Note: This review was written in cooperation with Future Sack editor Annagram.
If Kholat wasn’t your cup of hot chocolate due to its lack of puzzles, then Telltale Games‘ point-and-click adventure game Puzzle Agent has more than enough small and big conundrums to solve, while also being a bit on the weird side of the snow.
Agent Nelson Tethers of the Puzzle Research Division, a much neglected branch of the FBI, has to investigate the disappearance of an eraser factory worker and the sudden closure of said building due to the mysterious appearance of red gnomes in the small town of Scoggins in Minnesota.
A puzzling town with puzzling people and beings
The plot is as weird as the townspeople Nelson meets who aren’t only suspicious of outsiders, but also have a penchant for puzzles. It all has a creepy Twin Peaks feel to it, mainly because Tethers likes to record his thoughts on tape as Kyle MacLachlan’s character did in David Lynch’s hit TV show. But there are also other parallels, e.g. a man who uses a strange rhythm and accentuation in his dialogue that is reminiscent of the man from another place speaking backwards and forwards at the same time, an effect achieved by first having spoken in reverse and then having the recorded voice being played forward.
Even more disturbing is the way how the Hidden People, the red gnomes, suddenly show up, sometimes even interrupting the player when solving puzzles, resulting in unexpected scare jumps. But just like the TV show, it’s not all scary stuff happening, as lots of humor is thrown in for good measure, mostly with spot-on dialogue that is similar to the Coen brothers’ Fargo movie in how Canadians are portrayed as not the brightest of folks. This isn’t meant disrespectfully, as the game simply targets stereotypes and adds its own weird twist on it, just as the FBI or US government is made fun of. The story might not be the most complicated and Tethers doesn’t have much depth either, but the former offers enough surprises along the way, while the latter is a very likeable character to play.
Going from puzzling place to another
Whoever played a Professor Layton title will be instantly familiar with the gameplay, as it neglects inventory-based puzzles and focuses on finding clues, interrogating people and solving logical conundrums which crop up during amusing conversations with the many NPCs who populate the town and its surroundings. The game is very linear and despite quite a few places to visit, every goal is clearly defined, so running around without knowing what to do next fortunately something that hasn’t carried over from the point-and-click adventure genre. Some puzzles are obligatory, while others are simply for completion’s sake or to pass some time if one is stuck on a harder puzzle. But as there’s always enough gum, the equivalent to Layton’s coins to unlock hints, sticking around, the solution to each problem isn’t far away, even for beginners.
The difficulty of the puzzles depends on one’s personal preferences to logic puzzles. Finding the right order of photos is one thing, but dividing a big space into parts where different bugs have to be put according to some rules is quite another challenge, as well as finding out where to place schools of fish so that a certain number reaches water while being split up or even eaten on the way without an indication where this happens. Making physical notes on paper about all the rules is essential to get one’s head around these problems. Even if many puzzles don’t have anything to do with the plot, they’re still fun to figure out and often quite inventive in their visual presentation, e.g. with a group of people being served a particular dish who also resemble food.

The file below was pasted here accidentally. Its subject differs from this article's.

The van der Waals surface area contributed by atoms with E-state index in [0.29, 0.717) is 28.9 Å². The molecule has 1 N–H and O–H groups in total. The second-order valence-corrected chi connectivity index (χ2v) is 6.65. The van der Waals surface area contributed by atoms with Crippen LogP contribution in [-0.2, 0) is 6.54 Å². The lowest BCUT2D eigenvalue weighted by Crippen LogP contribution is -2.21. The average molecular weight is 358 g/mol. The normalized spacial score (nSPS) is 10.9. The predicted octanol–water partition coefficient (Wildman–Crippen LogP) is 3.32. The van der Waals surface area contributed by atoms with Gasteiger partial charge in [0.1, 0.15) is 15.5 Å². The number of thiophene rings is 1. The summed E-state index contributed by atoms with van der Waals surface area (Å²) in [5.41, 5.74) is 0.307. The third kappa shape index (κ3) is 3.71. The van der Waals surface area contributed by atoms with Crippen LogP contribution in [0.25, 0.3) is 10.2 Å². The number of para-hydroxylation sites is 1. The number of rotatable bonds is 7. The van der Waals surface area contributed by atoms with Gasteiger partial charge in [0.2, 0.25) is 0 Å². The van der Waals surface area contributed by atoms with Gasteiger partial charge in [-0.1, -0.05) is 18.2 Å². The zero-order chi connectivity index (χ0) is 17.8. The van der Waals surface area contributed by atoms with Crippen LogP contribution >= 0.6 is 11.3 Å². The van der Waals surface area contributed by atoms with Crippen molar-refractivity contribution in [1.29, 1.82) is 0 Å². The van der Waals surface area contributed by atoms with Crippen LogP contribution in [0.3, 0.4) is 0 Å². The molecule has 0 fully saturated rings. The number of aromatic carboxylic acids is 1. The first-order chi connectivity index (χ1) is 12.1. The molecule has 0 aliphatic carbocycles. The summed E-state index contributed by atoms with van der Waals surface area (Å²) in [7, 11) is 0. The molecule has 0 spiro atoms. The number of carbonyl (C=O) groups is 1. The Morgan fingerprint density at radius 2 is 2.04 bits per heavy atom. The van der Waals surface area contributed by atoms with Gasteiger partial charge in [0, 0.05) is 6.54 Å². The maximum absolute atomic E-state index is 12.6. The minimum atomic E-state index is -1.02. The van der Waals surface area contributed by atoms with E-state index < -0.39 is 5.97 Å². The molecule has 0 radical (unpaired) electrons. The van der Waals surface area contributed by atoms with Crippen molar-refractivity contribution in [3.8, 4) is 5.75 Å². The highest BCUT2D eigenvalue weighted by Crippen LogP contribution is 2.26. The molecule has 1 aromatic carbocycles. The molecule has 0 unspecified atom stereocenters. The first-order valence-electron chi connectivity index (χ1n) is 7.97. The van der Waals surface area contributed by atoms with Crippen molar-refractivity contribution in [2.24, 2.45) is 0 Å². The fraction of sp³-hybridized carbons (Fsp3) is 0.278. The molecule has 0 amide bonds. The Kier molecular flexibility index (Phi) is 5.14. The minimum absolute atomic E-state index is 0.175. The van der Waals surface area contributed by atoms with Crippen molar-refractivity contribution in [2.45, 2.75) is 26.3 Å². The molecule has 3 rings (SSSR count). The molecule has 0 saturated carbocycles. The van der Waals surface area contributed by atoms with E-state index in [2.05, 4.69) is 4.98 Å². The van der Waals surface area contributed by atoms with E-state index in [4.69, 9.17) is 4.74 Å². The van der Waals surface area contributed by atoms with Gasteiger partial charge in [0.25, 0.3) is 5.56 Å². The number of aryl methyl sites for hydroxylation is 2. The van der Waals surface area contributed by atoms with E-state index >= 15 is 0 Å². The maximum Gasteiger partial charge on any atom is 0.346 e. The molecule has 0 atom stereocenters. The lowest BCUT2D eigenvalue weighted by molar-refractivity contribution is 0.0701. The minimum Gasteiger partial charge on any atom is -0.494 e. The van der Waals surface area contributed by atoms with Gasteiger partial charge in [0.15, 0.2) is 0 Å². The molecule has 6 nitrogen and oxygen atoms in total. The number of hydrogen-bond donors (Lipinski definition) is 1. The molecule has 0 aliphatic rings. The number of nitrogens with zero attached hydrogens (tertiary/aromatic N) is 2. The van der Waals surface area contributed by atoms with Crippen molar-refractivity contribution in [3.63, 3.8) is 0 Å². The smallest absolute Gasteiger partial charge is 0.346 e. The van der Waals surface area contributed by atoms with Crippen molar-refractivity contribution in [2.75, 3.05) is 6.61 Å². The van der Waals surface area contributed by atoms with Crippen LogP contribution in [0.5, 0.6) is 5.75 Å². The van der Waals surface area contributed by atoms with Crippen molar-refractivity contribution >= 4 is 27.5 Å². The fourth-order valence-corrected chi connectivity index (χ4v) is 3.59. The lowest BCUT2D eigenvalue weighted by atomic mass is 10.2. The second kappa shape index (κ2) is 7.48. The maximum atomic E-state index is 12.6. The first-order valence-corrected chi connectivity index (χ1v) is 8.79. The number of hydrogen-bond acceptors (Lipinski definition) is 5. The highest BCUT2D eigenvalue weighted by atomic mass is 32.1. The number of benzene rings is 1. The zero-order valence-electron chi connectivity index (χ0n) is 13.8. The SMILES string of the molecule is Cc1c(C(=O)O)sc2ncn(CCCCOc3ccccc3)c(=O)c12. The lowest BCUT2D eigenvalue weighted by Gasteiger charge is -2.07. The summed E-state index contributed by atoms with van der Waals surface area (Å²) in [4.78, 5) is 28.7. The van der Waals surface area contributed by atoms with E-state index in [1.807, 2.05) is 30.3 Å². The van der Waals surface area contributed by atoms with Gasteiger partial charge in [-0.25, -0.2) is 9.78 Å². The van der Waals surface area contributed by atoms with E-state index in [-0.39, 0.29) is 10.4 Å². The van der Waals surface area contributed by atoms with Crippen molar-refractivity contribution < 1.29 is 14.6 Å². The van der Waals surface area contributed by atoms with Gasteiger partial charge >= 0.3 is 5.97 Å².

One can of course simply try out random solutions, but each time a wrong answer is submitted, fewer stars are given, resulting in a lower puzzle agent score, humorously indicated by a higher amount of tax payers’ money to be spent on the investigation. This doesn’t have an effect on the ending, but with an automatic save system and no individual save games possible, there’s a certain sting to one’s puzzle solving pride if one can’t go back and right this wrong.
A vibrantly weird comic come to puzzling life
The comic book art style complements the weird story with Graham Annable‘s unusual scribble drawings. Even the few character animations add to the atmosphere, as can be seen when some of the Hidden People move closer and closer, only to suddenly skip a few animations, resulting in both scary and comic situations. The varied soundtrack with moody piano pieces is also great, while the voice acting is very good as well.
Short but compelling puzzle solving
Telltale Games’ Puzzle Agent is a very short game with 3-5 hours playtime and rips quite blandly off the Professor Layton gameplay. However, with its mix of weird characters and scary setting (that admittedly rip off Twin Peaks), it’s quite a different experience. The puzzles are varied and fun, while the comic book presentation together with great audio doesn’t disappoint, either, making for a nice alternative to Level 5’s long-running series, as finding clues and talking to interesting people with their own little stories is just as engaging.
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